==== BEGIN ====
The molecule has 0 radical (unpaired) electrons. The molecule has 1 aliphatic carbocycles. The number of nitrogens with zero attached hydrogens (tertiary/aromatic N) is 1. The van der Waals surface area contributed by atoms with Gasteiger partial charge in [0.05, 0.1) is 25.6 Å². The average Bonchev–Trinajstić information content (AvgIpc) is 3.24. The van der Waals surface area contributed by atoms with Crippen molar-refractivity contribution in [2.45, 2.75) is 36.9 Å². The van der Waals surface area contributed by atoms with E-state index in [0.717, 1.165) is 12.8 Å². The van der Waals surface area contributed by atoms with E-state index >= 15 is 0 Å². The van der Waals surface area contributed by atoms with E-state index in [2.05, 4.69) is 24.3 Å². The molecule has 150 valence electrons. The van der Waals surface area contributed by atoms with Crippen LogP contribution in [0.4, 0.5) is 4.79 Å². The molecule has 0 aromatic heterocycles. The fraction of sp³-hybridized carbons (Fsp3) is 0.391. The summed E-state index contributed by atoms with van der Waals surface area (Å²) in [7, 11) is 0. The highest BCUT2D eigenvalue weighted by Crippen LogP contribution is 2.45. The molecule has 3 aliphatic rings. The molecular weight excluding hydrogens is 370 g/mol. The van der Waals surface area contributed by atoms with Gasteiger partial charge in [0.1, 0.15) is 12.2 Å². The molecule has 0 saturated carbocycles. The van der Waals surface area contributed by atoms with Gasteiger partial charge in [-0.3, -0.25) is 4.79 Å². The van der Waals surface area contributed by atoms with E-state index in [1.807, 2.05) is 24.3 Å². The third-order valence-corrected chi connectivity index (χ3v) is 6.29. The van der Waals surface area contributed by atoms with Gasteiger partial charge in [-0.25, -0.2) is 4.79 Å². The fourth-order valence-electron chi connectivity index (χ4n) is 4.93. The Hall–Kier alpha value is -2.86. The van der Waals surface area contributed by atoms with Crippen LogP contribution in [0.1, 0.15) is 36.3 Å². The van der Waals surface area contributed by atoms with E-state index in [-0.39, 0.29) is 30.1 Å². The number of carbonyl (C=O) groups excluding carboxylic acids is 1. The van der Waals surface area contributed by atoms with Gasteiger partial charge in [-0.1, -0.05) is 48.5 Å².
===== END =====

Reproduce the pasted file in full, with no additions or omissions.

The molecule has 0 radical (unpaired) electrons. The molecule has 1 aliphatic carbocycles. The number of nitrogens with zero attached hydrogens (tertiary/aromatic N) is 1. The van der Waals surface area contributed by atoms with Gasteiger partial charge in [0.05, 0.1) is 25.6 Å². The average Bonchev–Trinajstić information content (AvgIpc) is 3.24. The van der Waals surface area contributed by atoms with Crippen molar-refractivity contribution in [2.45, 2.75) is 36.9 Å². The van der Waals surface area contributed by atoms with E-state index in [0.717, 1.165) is 12.8 Å². The van der Waals surface area contributed by atoms with E-state index >= 15 is 0 Å². The van der Waals surface area contributed by atoms with E-state index in [2.05, 4.69) is 24.3 Å². The molecule has 150 valence electrons. The van der Waals surface area contributed by atoms with Crippen LogP contribution in [0.4, 0.5) is 4.79 Å². The molecule has 0 aromatic heterocycles. The fraction of sp³-hybridized carbons (Fsp3) is 0.391. The summed E-state index contributed by atoms with van der Waals surface area (Å²) in [7, 11) is 0. The highest BCUT2D eigenvalue weighted by Crippen LogP contribution is 2.45. The molecule has 3 aliphatic rings. The molecular weight excluding hydrogens is 370 g/mol. The van der Waals surface area contributed by atoms with Gasteiger partial charge in [0.1, 0.15) is 12.2 Å². The molecule has 0 saturated carbocycles. The van der Waals surface area contributed by atoms with Gasteiger partial charge in [-0.3, -0.25) is 4.79 Å². The van der Waals surface area contributed by atoms with E-state index in [1.807, 2.05) is 24.3 Å². The third-order valence-corrected chi connectivity index (χ3v) is 6.29. The van der Waals surface area contributed by atoms with Gasteiger partial charge in [-0.25, -0.2) is 4.79 Å². The fourth-order valence-electron chi connectivity index (χ4n) is 4.93. The Hall–Kier alpha value is -2.86. The van der Waals surface area contributed by atoms with Crippen LogP contribution in [0.1, 0.15) is 36.3 Å². The van der Waals surface area contributed by atoms with E-state index in [-0.39, 0.29) is 30.1 Å². The number of carbonyl (C=O) groups excluding carboxylic acids is 1. The van der Waals surface area contributed by atoms with Gasteiger partial charge in [-0.1, -0.05) is 48.5 Å².